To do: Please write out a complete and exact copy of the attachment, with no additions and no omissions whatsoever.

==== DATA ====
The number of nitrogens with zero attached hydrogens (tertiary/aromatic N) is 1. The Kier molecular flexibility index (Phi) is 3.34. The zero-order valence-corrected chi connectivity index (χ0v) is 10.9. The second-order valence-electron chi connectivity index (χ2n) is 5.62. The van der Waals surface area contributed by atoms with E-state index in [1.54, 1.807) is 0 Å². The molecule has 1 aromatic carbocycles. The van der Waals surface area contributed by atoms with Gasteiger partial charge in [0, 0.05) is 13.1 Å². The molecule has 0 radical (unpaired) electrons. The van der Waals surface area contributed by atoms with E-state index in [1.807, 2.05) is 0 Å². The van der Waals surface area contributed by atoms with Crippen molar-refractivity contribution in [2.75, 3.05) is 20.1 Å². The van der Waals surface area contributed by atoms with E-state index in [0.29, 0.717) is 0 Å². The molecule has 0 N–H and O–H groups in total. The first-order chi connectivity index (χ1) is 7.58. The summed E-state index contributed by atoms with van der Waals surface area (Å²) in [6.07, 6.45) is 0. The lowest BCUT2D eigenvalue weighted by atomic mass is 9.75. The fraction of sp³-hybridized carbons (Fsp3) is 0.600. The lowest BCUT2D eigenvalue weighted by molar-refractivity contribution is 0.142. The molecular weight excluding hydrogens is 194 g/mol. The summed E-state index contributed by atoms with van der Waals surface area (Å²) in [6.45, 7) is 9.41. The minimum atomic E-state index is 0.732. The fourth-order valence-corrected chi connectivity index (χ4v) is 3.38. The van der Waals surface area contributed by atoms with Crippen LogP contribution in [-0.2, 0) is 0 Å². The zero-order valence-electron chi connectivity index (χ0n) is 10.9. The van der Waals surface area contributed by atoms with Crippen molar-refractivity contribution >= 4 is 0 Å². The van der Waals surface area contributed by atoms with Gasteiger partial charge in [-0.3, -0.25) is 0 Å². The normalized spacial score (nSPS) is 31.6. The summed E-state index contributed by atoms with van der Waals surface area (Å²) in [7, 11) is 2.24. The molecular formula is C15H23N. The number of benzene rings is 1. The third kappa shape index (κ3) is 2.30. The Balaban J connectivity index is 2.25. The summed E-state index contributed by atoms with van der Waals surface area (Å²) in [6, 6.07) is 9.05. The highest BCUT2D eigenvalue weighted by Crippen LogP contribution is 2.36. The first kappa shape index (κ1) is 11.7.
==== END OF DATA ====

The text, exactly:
The number of nitrogens with zero attached hydrogens (tertiary/aromatic N) is 1. The Kier molecular flexibility index (Phi) is 3.34. The zero-order valence-corrected chi connectivity index (χ0v) is 10.9. The second-order valence-electron chi connectivity index (χ2n) is 5.62. The van der Waals surface area contributed by atoms with E-state index in [1.54, 1.807) is 0 Å². The molecule has 1 aromatic carbocycles. The van der Waals surface area contributed by atoms with Gasteiger partial charge in [0, 0.05) is 13.1 Å². The molecule has 0 radical (unpaired) electrons. The van der Waals surface area contributed by atoms with E-state index in [1.807, 2.05) is 0 Å². The van der Waals surface area contributed by atoms with Crippen molar-refractivity contribution in [2.75, 3.05) is 20.1 Å². The van der Waals surface area contributed by atoms with E-state index in [0.29, 0.717) is 0 Å². The molecule has 0 N–H and O–H groups in total. The first-order chi connectivity index (χ1) is 7.58. The summed E-state index contributed by atoms with van der Waals surface area (Å²) in [6.07, 6.45) is 0. The lowest BCUT2D eigenvalue weighted by atomic mass is 9.75. The fraction of sp³-hybridized carbons (Fsp3) is 0.600. The lowest BCUT2D eigenvalue weighted by molar-refractivity contribution is 0.142. The molecular weight excluding hydrogens is 194 g/mol. The summed E-state index contributed by atoms with van der Waals surface area (Å²) in [6.45, 7) is 9.41. The minimum atomic E-state index is 0.732. The fourth-order valence-corrected chi connectivity index (χ4v) is 3.38. The van der Waals surface area contributed by atoms with Crippen LogP contribution in [-0.2, 0) is 0 Å². The zero-order valence-electron chi connectivity index (χ0n) is 10.9. The van der Waals surface area contributed by atoms with Crippen molar-refractivity contribution >= 4 is 0 Å². The van der Waals surface area contributed by atoms with Gasteiger partial charge in [-0.3, -0.25) is 0 Å². The normalized spacial score (nSPS) is 31.6. The summed E-state index contributed by atoms with van der Waals surface area (Å²) in [7, 11) is 2.24. The molecular formula is C15H23N. The number of benzene rings is 1. The third kappa shape index (κ3) is 2.30. The Balaban J connectivity index is 2.25. The summed E-state index contributed by atoms with van der Waals surface area (Å²) in [6, 6.07) is 9.05. The highest BCUT2D eigenvalue weighted by Crippen LogP contribution is 2.36. The first kappa shape index (κ1) is 11.7.